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MOMA ate my AFAM and more…

MOMA ate my AFAM and more…

This week azarchitecture contributor Walt Lockely considers the fate of the American Folk Art Museum Building designed by Tod Williams and Billie Tsien...

Occasionally the architectural community has a big public argument, out in front of God and everybody. These arguments can have some entertainment value, but more seriously they reveal how big players make big decisions and how things really get done. This year’s revealing architectural argument started on West 53rd Street in New York in mid-April, when the Museum of Modern Art announced that they intended to flatten the former American Folk Art Museum, as part of their westward expansion on that block.

This announcement instantly rubbed a lot of people the wrong way. The Folk Art Museum is a minor but elegant building, twelve years old and already well-loved. The good news, and it’s really almost heart-warming, is that the defenders of the Folk Art Museum have mobilized fast. Those defenders include Richard Meier, Steven Holl, Thom Mayne, and the New York Times. MOMA has felt significant pushback about this decision, so their plans may have changed. Right now they say they’re thinking it over.

Part of the conversation is about how an institution partly dedicated to the preservation of modern architecture could propose this destruction to begin with.

The Folk Art Museum gallery spaces and an upper-level auditorium had to be fit like interlocking puzzle pieces into a narrow lot (40 feet), so the interior took the shape of sort of an essay in vertical voids and borrowed space. The facade, though, is clearly a work of art, a folded plate of bronze panels, a deceptively simple design element that, in a single stroke, tricks the eye into forgetting the narrowness of the building, reconciles itself to sidewalk observers looking up, and communicates something about the improvised, hand-made character of Folk Art. That facade is photogenic in all different lights, touchable at street level, unmistakable, reminiscent of the best of Marcel Breuer’s humane touch in similar buildings.

On the news of its impending destruction (maybe), the husband and wife team of architects issued a carefully balanced statement. It reads, in part, “The Folk Art Building stands as an example of a modest and purposefully conceived and crafted space for art and the public; a building type all too rare in a city often defined by bigness and impersonality. We remain enormously proud of it, and are deeply saddened that a significant building that was a source of enjoyment and inspiration for so many will now be lost forever.”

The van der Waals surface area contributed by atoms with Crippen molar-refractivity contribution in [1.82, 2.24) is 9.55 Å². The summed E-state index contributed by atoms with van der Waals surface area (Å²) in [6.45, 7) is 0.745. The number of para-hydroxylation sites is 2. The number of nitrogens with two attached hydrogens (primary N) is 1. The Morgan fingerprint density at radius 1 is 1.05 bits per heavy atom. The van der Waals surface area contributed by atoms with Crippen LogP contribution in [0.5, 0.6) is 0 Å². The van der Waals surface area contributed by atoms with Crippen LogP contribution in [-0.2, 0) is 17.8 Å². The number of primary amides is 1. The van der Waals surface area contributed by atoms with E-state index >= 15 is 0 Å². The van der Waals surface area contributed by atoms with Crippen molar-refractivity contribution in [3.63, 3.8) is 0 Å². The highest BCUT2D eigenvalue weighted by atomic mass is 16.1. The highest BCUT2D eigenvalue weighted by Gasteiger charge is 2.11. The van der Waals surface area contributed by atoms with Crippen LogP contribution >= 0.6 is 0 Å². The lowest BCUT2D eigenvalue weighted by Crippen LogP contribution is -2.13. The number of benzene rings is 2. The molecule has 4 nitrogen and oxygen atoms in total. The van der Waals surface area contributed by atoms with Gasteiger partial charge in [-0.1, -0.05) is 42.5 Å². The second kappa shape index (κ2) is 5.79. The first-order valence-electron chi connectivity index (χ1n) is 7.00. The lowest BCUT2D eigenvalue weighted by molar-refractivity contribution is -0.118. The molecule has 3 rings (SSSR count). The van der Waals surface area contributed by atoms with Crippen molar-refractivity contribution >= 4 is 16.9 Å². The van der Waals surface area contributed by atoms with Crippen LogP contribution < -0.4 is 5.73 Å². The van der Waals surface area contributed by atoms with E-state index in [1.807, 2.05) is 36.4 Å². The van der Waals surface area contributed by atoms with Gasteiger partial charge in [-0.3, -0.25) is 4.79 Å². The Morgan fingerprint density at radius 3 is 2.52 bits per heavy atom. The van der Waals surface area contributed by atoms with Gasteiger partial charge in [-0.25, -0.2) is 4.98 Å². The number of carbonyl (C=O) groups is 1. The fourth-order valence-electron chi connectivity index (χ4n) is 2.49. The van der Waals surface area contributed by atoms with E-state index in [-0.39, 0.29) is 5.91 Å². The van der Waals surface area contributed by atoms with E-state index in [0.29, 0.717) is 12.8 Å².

So you probably know where I’m headed with this.

The husband and wife team are Tod Williams and Billie Tsien. That facade is Billie’s. Their reputation is stellar. Of the six or so interdependent tasks that architects take on (make the building safe, make the project economically viable, make it look good, make it environmentally responsible, contribute to the neighborhood, and serve its users), Williams & Tsien appear to specialize in all six. Its that user experience thing that doesn’t always happen at this level. Williams & Tsien are both artists and engineers, capable of brave wild gestures integrated with good solid pedestrian space-planning. That’s obvious at the Folk Art Museum, and at the hat-trick reconstruction of the Barnes Foundation in Philadelphia (oh God, another story entirely. Do you know that story? Did you know Albert Barnes used to send art-establishment people insulting letters signed by his dog?), and at the Phoenix Art Museum.

Thanks to the foresight of director Jim Ballinger and the board, Williams & Tsien were given the chance to design the museum not once but twice. The choice to return to the same firm was practical; it saved PAM six to nine months and thousands in structural knowledge and materials documentation and all that.

More interestingly it was an opportunity for a firm to learn from its own 1996 design, which included, you might remember, strange but true features like a nearly-invisible front door and a nearly-invisible second story of galleries. Patrons would walk in, look through the first story, walk out perfectly happy. For the 2006 PAM the architects revised themselves, negotiated a hodgepodge of other existing structures, some dating back to Blaine Drake and oh, what’s his name, Alden Dow, and some firm demands from Mr. Ballinger for interior spaces free of all internal supports. If you haven’t been in awhile you might visit. Just to let those layered spaces roll over you. Beautiful architectural moments in there.

Whether or not the battle of gigantic egos on West 53rd Street will allow the Folk Art Museum to stand, I can’t think of another firm that deserves more attention.

EDITORIAL NOTE: The New York Times reports that after impassioned protests from prominent architects, preservationists and design critics, the Museum of Modern Art recently announced that it would reconsider its decision to demolish the American Folk Art Museum, to make room for an expansion.

The directors were told that a board committee had selected the design firm Diller Scofidio & Renfro to handle the expansion and to help determine whether to keep any of the existing structure…